On the theatre front, Roverman Productions has consistently kept the interest alive even when nobody cared much about the theatre. Now, the quarterly staging of Roverman plays are part of people’s plan. So huge is the patronage that, the plays are run twice a day and throughout the weekend. The new wave of excitement has inspired the likes of Globe Productions (Latif Abubakar) and Village Minds (Nii Ayi Solomon and W.K. Dziewornu – Norvor) to also showcase their plays, helping sustain the interest in the theatre.
Podcasts such as Accra We Dey, Department of Sounds and Decaf are bringing the artists, stakeholders and interesting happenings within the music space to a wider audience. Then, there are the music blogs who continuously share with the world music being produced by our own (Ghanaian) artists. With Accra We Dey covering the ‘low end of Accra and its creatives’, Department of Sounds spotlight the ‘movers and shakers’ in the city. Decaf, for lack of a better description, is the ‘music geeks’ playground. With all these initiatives, it is clear that almost every spectrum of the populace interests are covered.
One of the leading literary outfit in Ghana is Writers Project Ghana. Through its monthly Ghana Voices Series, they host an author who reads and interact with audience. Writers Project has hosted many writers; both local and foreign writers. The meetings grant the audience an opportunity to ask the author(s) questions based on their works and in the case of international writers, an opportunity to cultivate new fans.
Also there is a book reading club called Brunch Over Books (I saw on twitter) which has provided a platform for book lovers to share and discuss books they have read with one another over delicious meals. This way, they are spreading knowledge while networking and promoting reading culture.
Poetry and Spokenword:
Poetry is also gaining traction within the art scene in the city. In fact, it is currently one of the ‘loudest’ art forms around. The platforms offered by poetry groups such as Rainmakers, POETS, Ehalakasa to poets and spoken word artists help them showcase and develop their talents. And with the creation of Kpodola, an online portal biased towards poetry, the works of some of these poets are being documented for the future. Groups such as Ehalakasa and POETS have established annual poetry festivals to aid the growth of poetry in the city. Events such as Chaskele and JIVE are helping in pushing and promoting poetry and spoken word to both new and old audience.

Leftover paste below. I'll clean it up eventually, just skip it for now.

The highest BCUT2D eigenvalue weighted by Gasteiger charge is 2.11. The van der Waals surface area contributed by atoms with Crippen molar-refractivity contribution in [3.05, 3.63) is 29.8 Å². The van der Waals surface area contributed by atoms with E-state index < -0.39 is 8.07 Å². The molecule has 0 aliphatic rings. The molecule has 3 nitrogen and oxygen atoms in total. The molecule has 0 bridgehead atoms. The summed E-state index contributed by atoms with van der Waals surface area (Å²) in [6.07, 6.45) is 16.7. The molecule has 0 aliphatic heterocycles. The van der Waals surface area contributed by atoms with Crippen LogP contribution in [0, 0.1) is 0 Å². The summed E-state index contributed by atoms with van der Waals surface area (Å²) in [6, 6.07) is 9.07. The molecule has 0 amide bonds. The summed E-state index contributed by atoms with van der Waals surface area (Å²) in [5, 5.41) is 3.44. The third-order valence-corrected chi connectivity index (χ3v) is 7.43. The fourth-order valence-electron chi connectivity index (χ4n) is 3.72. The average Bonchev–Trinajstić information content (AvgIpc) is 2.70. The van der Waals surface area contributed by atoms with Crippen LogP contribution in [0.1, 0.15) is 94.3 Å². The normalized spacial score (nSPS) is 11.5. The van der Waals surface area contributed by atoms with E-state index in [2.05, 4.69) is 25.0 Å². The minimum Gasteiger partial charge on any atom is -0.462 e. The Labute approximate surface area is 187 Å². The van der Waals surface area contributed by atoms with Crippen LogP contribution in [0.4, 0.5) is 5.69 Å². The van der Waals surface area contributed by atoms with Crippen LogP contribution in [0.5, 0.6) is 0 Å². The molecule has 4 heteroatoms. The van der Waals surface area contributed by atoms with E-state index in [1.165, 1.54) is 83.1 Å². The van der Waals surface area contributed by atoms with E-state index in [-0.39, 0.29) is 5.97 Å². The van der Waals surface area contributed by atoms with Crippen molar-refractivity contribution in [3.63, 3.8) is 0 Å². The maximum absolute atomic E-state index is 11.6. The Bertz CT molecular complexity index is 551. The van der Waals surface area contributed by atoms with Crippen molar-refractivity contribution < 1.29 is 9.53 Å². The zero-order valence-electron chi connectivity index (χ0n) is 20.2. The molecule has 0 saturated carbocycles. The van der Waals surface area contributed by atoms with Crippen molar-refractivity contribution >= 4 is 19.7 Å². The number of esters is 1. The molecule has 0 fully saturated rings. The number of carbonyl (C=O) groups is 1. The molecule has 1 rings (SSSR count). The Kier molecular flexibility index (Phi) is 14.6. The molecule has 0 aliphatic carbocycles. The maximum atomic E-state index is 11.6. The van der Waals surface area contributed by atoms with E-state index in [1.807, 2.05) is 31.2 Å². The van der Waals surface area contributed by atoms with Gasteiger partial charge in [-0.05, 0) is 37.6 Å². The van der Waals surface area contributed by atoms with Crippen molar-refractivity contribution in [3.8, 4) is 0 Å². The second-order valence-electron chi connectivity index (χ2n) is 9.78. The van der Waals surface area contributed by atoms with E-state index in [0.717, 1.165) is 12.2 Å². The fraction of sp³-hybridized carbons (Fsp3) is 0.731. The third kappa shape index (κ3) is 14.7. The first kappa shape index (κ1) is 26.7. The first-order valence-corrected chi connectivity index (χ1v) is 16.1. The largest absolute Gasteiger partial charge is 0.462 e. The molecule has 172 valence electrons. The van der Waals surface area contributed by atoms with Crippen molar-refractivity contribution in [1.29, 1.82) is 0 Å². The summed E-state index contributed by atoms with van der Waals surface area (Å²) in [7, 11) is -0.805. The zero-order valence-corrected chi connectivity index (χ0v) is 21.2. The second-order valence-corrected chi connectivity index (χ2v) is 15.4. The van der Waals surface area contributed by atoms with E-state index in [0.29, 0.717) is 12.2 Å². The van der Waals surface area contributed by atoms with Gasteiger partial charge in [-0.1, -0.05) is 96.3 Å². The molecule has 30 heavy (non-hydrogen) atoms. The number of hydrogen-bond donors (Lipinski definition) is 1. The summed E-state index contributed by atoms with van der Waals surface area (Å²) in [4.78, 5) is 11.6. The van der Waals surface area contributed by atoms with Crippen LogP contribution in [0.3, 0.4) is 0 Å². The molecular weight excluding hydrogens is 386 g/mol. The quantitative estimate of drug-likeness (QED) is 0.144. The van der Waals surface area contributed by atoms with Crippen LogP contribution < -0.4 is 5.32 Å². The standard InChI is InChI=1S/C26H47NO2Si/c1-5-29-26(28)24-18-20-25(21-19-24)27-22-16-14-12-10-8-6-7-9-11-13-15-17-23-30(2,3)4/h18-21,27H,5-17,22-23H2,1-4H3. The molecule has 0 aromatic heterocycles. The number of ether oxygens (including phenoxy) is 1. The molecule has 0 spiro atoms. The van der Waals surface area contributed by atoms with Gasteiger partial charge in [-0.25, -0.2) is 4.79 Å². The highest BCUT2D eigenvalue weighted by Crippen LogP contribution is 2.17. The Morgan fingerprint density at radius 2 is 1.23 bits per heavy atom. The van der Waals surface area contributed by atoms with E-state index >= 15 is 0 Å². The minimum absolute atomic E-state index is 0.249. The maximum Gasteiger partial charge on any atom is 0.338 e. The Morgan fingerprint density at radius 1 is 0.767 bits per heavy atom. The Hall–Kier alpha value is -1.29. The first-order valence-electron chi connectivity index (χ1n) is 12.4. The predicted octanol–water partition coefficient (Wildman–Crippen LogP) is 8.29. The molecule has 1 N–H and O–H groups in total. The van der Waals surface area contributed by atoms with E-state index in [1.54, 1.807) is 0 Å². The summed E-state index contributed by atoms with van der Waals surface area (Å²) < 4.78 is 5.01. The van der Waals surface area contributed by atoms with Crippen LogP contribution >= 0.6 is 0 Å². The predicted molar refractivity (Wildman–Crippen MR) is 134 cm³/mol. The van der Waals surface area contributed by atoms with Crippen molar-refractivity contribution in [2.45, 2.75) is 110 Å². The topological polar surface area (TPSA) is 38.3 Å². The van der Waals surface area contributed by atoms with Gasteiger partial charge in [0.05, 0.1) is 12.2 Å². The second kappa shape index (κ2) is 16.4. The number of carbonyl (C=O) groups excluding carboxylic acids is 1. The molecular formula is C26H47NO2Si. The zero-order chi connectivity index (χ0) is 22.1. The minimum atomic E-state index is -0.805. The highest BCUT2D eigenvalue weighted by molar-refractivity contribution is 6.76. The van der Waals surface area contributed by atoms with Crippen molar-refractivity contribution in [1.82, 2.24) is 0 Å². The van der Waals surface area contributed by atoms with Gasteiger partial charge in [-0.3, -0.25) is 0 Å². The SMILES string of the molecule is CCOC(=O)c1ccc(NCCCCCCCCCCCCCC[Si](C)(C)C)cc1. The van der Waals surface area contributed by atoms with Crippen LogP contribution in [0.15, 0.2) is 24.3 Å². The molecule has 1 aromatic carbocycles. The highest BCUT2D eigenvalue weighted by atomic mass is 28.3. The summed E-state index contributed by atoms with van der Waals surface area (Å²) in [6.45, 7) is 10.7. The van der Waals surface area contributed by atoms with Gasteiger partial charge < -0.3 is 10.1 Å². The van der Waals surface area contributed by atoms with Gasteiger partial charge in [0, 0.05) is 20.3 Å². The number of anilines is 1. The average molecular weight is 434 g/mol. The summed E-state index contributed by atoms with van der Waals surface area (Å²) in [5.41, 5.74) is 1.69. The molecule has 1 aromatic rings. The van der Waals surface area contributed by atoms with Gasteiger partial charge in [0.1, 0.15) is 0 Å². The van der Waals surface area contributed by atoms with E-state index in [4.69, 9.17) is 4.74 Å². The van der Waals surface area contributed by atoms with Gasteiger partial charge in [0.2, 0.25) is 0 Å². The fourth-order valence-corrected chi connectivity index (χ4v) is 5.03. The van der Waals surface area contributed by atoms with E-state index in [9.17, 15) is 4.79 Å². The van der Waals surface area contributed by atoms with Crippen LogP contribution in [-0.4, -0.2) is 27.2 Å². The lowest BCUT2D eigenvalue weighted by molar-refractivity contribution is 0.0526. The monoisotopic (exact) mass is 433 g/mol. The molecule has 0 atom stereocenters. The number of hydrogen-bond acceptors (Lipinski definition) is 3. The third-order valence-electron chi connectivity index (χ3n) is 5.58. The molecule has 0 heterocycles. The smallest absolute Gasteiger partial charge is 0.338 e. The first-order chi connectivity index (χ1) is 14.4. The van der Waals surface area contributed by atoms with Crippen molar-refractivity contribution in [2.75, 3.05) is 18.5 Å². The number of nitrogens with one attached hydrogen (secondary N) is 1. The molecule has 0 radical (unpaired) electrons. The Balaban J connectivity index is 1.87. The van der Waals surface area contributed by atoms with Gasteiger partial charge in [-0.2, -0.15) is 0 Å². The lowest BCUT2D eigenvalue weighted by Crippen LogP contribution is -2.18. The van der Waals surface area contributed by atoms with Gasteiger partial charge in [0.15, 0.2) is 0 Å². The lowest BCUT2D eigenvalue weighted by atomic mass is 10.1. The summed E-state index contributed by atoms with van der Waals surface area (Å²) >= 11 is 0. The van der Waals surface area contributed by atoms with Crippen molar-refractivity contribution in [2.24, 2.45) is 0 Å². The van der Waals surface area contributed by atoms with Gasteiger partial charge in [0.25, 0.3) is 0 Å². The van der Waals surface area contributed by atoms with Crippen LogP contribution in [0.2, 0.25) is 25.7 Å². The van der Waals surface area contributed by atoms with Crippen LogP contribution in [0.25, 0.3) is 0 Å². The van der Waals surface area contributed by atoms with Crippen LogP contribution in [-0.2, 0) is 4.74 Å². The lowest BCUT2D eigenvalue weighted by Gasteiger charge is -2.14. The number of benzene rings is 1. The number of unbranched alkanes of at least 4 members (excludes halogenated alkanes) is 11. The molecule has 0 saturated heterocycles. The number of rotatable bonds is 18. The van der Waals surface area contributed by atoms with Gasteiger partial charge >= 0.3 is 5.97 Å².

One group of stakeholders who are also helping push these gains are the bloggers and various art focused websites. These sites/blogs are continuously documenting the cultural happenings in the city. Some of the blogs/sites doing amazing work had been discussed by Kobby Graham in this article. Sites such as Harmattan Rain,Unorthodox Reviews (music), Afro Volf (fashion) and Dandano (African films), though not captured in the article, are also promoting frenetically the many happenings within the city and beyond. By focusing on artists, events or works that the ‘mainstream’ websites do not cover, these blogs/sites are able to sell to their readers’ talents worth paying attention to.
The arts are as important at this time as it has ever been. It is the new frontier to showcase the country; thus its culture, its heritage, its potential, its diversity and its future to the rest of the world. The incentives that accrue to the artists and stakeholders are the very reason why it must be supported. If in the absence of any real government support, such gains are being chalked, imagine if there’s a deliberate support: from more cultural spaces to tax incentives and copyright laws- and corporate Ghana support. Ghana would be the bigger beneficiary.
With organisations such as Alliance Franciase (Accra), Republic Bar, Space Station (Brazil House), Nubuke, Tea Baa and others offering their space for various events coupled with appreciable patronage and support from people, artists and organisers would continue to create and host diverse events to meet the interest of patrons.